Real Estate Expert Gives the Real Deal
- by Amanda D'Amico
Each day, the United States edges closer to potential financial disaster: the fiscal cliff. If the U.S. falls off in January, the result would be a dramatic increase in taxes and drastic cuts in federal programs.
“I think that the fiscal cliff is something we all need to worry about,” Sam Zell told students and alumni at a Nov. 13 discussion. “And I think we need to worry about it because we might go over it, and we need to worry about it because we might not go over it.”
Zell—the founder of Equity Group Investments and the benefactor of Wharton’s Samuel Zell and Robert Laurie Real Estate Center—argued that Congress shouldn’t just “kick the can down the road again.” He argued that there is only one solution.
“You can’t cut expenses enough, and you can’t raise taxes enough. The only thing you can do is grow, and in order to grow, you must have confidence,” Zell stated.
As an investor, Zell has found the potential for growth in emerging markets, including the BRICS nations—Brazil, Russia, India, China and South Africa.
“I think these countries have the population growth [and] demographic power to be serious players in the future,” explained Zell, who also cautioned that local infrastructure, including financial exchanges in addition to roads and bridges, may be lacking.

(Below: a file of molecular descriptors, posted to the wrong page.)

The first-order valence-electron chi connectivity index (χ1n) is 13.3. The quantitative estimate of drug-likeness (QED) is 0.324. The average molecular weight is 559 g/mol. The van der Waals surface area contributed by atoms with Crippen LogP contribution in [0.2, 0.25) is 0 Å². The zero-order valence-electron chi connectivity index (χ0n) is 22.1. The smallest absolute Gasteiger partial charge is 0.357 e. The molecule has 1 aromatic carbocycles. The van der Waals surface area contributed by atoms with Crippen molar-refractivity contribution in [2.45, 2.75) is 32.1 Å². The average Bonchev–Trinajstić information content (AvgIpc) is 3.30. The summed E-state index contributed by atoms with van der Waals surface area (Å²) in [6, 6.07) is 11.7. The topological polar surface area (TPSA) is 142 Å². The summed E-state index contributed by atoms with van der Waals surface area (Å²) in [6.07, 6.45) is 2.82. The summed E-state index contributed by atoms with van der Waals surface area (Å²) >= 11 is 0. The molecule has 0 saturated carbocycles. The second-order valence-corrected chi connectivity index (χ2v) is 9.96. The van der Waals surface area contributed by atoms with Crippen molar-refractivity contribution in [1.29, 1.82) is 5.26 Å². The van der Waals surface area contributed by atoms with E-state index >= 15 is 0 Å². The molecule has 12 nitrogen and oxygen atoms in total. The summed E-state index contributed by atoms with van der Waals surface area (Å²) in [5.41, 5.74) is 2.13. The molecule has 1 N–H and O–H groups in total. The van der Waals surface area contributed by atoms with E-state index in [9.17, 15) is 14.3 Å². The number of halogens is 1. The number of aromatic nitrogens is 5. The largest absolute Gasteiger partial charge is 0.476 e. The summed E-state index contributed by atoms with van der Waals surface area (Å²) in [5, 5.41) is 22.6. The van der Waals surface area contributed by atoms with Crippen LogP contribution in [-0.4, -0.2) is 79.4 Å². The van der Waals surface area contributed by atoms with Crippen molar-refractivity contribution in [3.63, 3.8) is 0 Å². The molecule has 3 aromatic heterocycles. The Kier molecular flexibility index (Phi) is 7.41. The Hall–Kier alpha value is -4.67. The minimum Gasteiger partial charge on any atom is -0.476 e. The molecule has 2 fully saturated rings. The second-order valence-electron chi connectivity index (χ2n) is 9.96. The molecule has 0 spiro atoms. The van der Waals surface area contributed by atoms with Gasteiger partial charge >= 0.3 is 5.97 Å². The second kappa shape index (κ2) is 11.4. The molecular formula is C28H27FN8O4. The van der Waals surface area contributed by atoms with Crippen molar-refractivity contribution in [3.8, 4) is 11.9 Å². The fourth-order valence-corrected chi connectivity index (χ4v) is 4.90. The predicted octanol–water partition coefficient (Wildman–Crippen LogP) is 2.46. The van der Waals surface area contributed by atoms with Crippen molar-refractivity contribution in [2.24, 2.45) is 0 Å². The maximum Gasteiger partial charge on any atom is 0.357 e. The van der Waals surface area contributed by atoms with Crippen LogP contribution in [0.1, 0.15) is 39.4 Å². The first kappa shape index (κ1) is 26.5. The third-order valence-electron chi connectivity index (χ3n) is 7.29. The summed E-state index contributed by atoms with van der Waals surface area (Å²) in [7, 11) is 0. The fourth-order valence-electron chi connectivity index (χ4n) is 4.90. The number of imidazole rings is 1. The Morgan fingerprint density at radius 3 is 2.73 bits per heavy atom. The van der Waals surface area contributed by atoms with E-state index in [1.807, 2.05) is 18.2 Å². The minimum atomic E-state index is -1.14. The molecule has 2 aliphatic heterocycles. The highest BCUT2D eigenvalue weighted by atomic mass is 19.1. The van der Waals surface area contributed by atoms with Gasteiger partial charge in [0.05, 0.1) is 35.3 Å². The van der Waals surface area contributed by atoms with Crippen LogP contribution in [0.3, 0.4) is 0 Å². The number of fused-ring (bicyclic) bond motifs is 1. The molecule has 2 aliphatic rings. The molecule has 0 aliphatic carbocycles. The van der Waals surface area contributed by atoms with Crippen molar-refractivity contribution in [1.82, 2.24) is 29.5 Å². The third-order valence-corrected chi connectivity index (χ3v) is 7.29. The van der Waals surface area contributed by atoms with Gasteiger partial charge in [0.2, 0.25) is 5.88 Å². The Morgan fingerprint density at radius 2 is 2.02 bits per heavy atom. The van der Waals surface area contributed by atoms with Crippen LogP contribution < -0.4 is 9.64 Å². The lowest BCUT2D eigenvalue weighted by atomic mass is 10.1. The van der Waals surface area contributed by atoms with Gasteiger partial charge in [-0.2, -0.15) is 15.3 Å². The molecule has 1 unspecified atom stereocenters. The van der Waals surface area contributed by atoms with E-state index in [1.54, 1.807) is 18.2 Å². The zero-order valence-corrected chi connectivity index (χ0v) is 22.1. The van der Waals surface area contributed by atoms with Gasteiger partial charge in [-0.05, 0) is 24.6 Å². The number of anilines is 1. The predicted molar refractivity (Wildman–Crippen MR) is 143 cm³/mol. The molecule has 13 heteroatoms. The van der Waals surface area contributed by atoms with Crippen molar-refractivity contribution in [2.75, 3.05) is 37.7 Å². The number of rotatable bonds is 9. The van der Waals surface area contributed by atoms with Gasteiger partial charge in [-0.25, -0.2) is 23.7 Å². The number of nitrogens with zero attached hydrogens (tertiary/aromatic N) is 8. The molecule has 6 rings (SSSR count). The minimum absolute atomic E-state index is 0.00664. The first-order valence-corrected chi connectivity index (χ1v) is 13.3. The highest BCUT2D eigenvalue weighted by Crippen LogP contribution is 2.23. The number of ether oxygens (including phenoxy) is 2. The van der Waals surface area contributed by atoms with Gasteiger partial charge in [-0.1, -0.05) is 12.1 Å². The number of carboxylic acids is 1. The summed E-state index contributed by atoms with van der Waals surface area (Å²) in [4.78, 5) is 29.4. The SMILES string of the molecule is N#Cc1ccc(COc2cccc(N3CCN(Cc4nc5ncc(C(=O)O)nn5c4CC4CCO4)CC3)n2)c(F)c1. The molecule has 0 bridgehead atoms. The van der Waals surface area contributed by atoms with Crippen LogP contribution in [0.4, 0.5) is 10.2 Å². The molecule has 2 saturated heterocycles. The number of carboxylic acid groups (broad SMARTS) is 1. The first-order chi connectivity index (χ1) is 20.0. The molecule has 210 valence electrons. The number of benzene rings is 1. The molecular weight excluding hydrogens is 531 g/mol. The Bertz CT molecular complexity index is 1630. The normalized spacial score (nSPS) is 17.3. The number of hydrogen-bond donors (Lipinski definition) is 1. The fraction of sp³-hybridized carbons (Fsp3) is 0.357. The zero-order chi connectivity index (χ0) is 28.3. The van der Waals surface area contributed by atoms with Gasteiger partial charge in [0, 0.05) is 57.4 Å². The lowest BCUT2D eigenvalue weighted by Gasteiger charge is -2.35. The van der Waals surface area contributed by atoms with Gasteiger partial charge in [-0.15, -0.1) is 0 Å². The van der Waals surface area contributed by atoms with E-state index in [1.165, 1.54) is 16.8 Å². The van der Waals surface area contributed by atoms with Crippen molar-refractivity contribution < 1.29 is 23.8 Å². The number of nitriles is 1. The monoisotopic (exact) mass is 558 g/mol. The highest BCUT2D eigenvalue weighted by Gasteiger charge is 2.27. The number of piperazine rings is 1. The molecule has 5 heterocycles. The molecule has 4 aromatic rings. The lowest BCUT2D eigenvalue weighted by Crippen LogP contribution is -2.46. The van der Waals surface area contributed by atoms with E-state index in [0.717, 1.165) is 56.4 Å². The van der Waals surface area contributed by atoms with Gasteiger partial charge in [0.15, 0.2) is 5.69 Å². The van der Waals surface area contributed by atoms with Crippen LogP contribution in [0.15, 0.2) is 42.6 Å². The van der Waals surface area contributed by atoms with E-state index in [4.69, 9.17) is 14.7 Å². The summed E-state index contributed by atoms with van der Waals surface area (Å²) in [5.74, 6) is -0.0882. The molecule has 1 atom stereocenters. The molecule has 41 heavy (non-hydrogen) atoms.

For this reason, Zell argues, any investor should do his or her research on the country in question and become aware of the risks they take on by investing there. Zell and his team researched Brazil for five years before investing. He also advocates that investors find a local partner to help navigate the new environment.
“When you enter the emerging markets, you are making a very definitive decision of trading growth for the rule of law,” Zell said.
Zell’s investments throughout his career have always been dictated by facts.
“We suffer from knowing the numbers,” he said. “We can never join everybody else when everyone else gets excited and revved up because we know too much.”
After more than four decades in the industry, the “reformed” lawyer now spends his days looking at higher-level strategy.
“I’m a unique character because I’m the chairman of everything, and CEO of nothing. I literally, day to day, operate nothing. All I do is spend my day responding to my investment professionals,” he said.
And, of course, speaking to Wharton students and faculty. Zell explained his motivation for coming to campus: “I figured that the students were so inundated with academics that they need some reality.”